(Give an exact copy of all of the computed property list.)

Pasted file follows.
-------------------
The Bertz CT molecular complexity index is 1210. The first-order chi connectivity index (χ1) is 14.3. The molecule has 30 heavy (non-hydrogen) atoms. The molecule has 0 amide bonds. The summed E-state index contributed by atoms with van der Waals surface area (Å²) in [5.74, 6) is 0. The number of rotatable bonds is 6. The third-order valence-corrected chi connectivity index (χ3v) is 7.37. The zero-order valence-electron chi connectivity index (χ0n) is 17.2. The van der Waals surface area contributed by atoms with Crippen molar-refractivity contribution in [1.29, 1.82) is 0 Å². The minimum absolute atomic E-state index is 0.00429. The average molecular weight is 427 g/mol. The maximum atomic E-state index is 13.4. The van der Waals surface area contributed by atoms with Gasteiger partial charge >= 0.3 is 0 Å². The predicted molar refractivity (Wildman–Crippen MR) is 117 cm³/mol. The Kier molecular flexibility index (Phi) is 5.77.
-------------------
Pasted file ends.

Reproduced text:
The Bertz CT molecular complexity index is 1210. The first-order chi connectivity index (χ1) is 14.3. The molecule has 30 heavy (non-hydrogen) atoms. The molecule has 0 amide bonds. The summed E-state index contributed by atoms with van der Waals surface area (Å²) in [5.74, 6) is 0. The number of rotatable bonds is 6. The third-order valence-corrected chi connectivity index (χ3v) is 7.37. The zero-order valence-electron chi connectivity index (χ0n) is 17.2. The van der Waals surface area contributed by atoms with Crippen molar-refractivity contribution in [1.29, 1.82) is 0 Å². The minimum absolute atomic E-state index is 0.00429. The average molecular weight is 427 g/mol. The maximum atomic E-state index is 13.4. The van der Waals surface area contributed by atoms with Gasteiger partial charge >= 0.3 is 0 Å². The predicted molar refractivity (Wildman–Crippen MR) is 117 cm³/mol. The Kier molecular flexibility index (Phi) is 5.77.